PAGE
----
Jury acquits in 2009 execution of two in West Philly

Posted: October 13, 2013

After four years in prison awaiting trial, Nafis Pinkney was acquitted Friday of the 2009 execution-style double murder in West Philadelphia.

The Common Pleas Court jury of eight women and four men deliberated about three hours before acquitting Pinkney, 24, of the slayings of best friend Jonathan Pitts, 21, and Pitts' girlfriend, Nakeisha Finks, 20.

Afterward, defense attorney Gregory J. Pagano lambasted homicide detectives for coercing a confession from Pinkney.

"He was held for 24 hours before he was questioned and then fed just enough details to make it believable," Pagano said.

Pagano said Pinkney, who had no prior criminal record and a good work record as a baggage handler at Philadelphia International Airport, could be released by the weekend.

The prosecutor, Assistant District Attorney Mark Levenberg, could not be reached for comment.

"While we respectfully disagree with the verdict," said Tasha Jamerson, spokeswoman for the District Attorney's Office, "right now our thoughts and prayers go out to the family and friends of Nakeisha Finks and Jonathan Pitts who are still dealing with the tragic loss of their loved ones."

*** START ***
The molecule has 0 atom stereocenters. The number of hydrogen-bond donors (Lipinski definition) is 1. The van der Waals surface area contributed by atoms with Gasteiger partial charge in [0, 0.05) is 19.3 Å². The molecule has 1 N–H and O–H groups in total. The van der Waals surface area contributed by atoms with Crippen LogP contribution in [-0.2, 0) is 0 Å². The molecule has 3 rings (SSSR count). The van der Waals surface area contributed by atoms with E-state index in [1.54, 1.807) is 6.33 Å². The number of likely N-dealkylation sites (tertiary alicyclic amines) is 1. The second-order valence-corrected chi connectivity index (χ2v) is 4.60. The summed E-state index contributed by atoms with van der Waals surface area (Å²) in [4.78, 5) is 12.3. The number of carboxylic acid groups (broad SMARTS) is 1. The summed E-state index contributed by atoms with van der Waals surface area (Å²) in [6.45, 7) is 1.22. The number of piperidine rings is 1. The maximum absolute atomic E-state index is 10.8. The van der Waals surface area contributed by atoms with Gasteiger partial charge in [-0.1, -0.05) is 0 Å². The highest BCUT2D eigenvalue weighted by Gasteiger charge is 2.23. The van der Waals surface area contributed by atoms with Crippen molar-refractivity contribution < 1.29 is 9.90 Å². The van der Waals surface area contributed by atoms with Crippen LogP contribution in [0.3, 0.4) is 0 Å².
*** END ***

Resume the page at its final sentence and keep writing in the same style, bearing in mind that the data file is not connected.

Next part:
According to testimony at Pinkney's preliminary hearing in November 2009, police went to a house in the 5500 block of Delancey Street about 11 a.m. Aug. 29 after a call from Finks' three sisters.

The house had been ransacked, and when police went upstairs they found two bodies on the bed partly covered by a quilt. Both had duct tape over the eyes and tape binding their arms. Each had a single gunshot wound to the back of the head.

Atop the quilt was a brown envelope with "$96" written on the outside.

Pinkney was originally questioned by police as a neighborhood witness, but detectives testified that they became skeptical about what they called his inconsistent statements he made on Aug. 29 and 30.

Ultimately, according to court testimony, Pinkney admitted recruiting two burglars to steal drug money and telling them how to break into the Delancey Street house, where he believed Pitts hid a hoard of drug cash.

According to court testimony, Pinkney told detectives that he met the burglars after the break-in and that they told him they had found no money and had killed Pitts and Finks.


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